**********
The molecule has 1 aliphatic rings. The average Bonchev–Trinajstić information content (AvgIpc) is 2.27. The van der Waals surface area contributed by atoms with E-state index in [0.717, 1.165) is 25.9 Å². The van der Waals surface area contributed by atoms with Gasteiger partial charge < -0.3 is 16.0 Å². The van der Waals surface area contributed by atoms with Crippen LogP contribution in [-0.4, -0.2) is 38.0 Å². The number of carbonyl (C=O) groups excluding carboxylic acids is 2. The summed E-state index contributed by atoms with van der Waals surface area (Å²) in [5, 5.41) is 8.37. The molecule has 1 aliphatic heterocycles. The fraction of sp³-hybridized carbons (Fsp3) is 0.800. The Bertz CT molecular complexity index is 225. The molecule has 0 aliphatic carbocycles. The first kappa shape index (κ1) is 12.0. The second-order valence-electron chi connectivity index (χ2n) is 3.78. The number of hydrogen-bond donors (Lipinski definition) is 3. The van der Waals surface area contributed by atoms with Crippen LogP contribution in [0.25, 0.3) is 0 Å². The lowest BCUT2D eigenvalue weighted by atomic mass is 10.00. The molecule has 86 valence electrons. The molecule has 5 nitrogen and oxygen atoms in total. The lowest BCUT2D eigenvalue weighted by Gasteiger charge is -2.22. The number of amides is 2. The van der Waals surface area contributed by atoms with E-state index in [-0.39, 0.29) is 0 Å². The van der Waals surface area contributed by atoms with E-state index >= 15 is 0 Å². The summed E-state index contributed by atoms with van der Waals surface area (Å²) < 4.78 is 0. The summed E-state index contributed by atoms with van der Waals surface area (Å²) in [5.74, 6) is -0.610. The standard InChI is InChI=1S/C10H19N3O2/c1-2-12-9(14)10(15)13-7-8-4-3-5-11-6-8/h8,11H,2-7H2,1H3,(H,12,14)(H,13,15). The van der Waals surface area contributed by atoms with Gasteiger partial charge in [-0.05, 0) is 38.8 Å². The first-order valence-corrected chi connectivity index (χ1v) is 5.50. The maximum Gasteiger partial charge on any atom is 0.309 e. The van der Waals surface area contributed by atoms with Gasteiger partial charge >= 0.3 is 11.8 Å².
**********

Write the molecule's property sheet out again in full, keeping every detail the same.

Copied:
The molecule has 1 aliphatic rings. The average Bonchev–Trinajstić information content (AvgIpc) is 2.27. The van der Waals surface area contributed by atoms with E-state index in [0.717, 1.165) is 25.9 Å². The van der Waals surface area contributed by atoms with Gasteiger partial charge < -0.3 is 16.0 Å². The van der Waals surface area contributed by atoms with Crippen LogP contribution in [-0.4, -0.2) is 38.0 Å². The number of carbonyl (C=O) groups excluding carboxylic acids is 2. The summed E-state index contributed by atoms with van der Waals surface area (Å²) in [5, 5.41) is 8.37. The molecule has 1 aliphatic heterocycles. The fraction of sp³-hybridized carbons (Fsp3) is 0.800. The Bertz CT molecular complexity index is 225. The molecule has 0 aliphatic carbocycles. The first kappa shape index (κ1) is 12.0. The second-order valence-electron chi connectivity index (χ2n) is 3.78. The number of hydrogen-bond donors (Lipinski definition) is 3. The van der Waals surface area contributed by atoms with Crippen LogP contribution in [0.25, 0.3) is 0 Å². The lowest BCUT2D eigenvalue weighted by atomic mass is 10.00. The molecule has 86 valence electrons. The molecule has 5 nitrogen and oxygen atoms in total. The lowest BCUT2D eigenvalue weighted by Gasteiger charge is -2.22. The number of amides is 2. The van der Waals surface area contributed by atoms with E-state index in [-0.39, 0.29) is 0 Å². The van der Waals surface area contributed by atoms with E-state index >= 15 is 0 Å². The summed E-state index contributed by atoms with van der Waals surface area (Å²) < 4.78 is 0. The summed E-state index contributed by atoms with van der Waals surface area (Å²) in [5.74, 6) is -0.610. The standard InChI is InChI=1S/C10H19N3O2/c1-2-12-9(14)10(15)13-7-8-4-3-5-11-6-8/h8,11H,2-7H2,1H3,(H,12,14)(H,13,15). The van der Waals surface area contributed by atoms with Gasteiger partial charge in [-0.05, 0) is 38.8 Å². The first-order valence-corrected chi connectivity index (χ1v) is 5.50. The maximum Gasteiger partial charge on any atom is 0.309 e. The van der Waals surface area contributed by atoms with Gasteiger partial charge >= 0.3 is 11.8 Å².